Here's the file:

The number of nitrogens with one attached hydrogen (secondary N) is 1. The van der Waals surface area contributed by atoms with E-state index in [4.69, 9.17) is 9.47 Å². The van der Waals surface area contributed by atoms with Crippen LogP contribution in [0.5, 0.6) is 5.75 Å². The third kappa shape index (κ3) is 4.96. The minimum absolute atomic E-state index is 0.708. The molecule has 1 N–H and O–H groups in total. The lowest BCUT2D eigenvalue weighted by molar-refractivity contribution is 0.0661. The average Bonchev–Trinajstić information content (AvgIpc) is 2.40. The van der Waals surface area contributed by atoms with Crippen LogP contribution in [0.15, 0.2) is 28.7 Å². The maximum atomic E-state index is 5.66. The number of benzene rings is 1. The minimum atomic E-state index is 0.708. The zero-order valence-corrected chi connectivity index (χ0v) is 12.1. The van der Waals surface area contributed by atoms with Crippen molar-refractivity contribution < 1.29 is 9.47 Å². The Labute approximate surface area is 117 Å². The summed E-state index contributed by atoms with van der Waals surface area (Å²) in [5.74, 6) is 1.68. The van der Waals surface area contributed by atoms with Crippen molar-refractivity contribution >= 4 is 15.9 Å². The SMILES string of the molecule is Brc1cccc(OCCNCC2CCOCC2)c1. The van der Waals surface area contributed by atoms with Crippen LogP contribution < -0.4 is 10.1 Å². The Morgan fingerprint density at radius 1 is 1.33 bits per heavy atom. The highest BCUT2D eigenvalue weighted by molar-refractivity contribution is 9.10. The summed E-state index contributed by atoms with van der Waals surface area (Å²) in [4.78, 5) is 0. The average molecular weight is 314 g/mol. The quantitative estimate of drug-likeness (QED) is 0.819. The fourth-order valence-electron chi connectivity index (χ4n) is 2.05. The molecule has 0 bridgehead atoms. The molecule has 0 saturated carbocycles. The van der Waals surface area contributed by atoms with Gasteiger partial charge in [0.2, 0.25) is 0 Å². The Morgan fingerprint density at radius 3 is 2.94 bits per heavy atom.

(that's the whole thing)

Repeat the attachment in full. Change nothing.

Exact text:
The number of nitrogens with one attached hydrogen (secondary N) is 1. The van der Waals surface area contributed by atoms with E-state index in [4.69, 9.17) is 9.47 Å². The van der Waals surface area contributed by atoms with Crippen LogP contribution in [0.5, 0.6) is 5.75 Å². The third kappa shape index (κ3) is 4.96. The minimum absolute atomic E-state index is 0.708. The molecule has 1 N–H and O–H groups in total. The lowest BCUT2D eigenvalue weighted by molar-refractivity contribution is 0.0661. The average Bonchev–Trinajstić information content (AvgIpc) is 2.40. The van der Waals surface area contributed by atoms with Crippen LogP contribution in [0.15, 0.2) is 28.7 Å². The maximum atomic E-state index is 5.66. The number of benzene rings is 1. The minimum atomic E-state index is 0.708. The zero-order valence-corrected chi connectivity index (χ0v) is 12.1. The van der Waals surface area contributed by atoms with Crippen molar-refractivity contribution < 1.29 is 9.47 Å². The Labute approximate surface area is 117 Å². The summed E-state index contributed by atoms with van der Waals surface area (Å²) in [5.74, 6) is 1.68. The van der Waals surface area contributed by atoms with Crippen molar-refractivity contribution >= 4 is 15.9 Å². The SMILES string of the molecule is Brc1cccc(OCCNCC2CCOCC2)c1. The van der Waals surface area contributed by atoms with Crippen LogP contribution < -0.4 is 10.1 Å². The Morgan fingerprint density at radius 1 is 1.33 bits per heavy atom. The highest BCUT2D eigenvalue weighted by molar-refractivity contribution is 9.10. The summed E-state index contributed by atoms with van der Waals surface area (Å²) in [4.78, 5) is 0. The average molecular weight is 314 g/mol. The quantitative estimate of drug-likeness (QED) is 0.819. The fourth-order valence-electron chi connectivity index (χ4n) is 2.05. The molecule has 0 bridgehead atoms. The molecule has 0 saturated carbocycles. The van der Waals surface area contributed by atoms with Gasteiger partial charge in [0.2, 0.25) is 0 Å². The Morgan fingerprint density at radius 3 is 2.94 bits per heavy atom.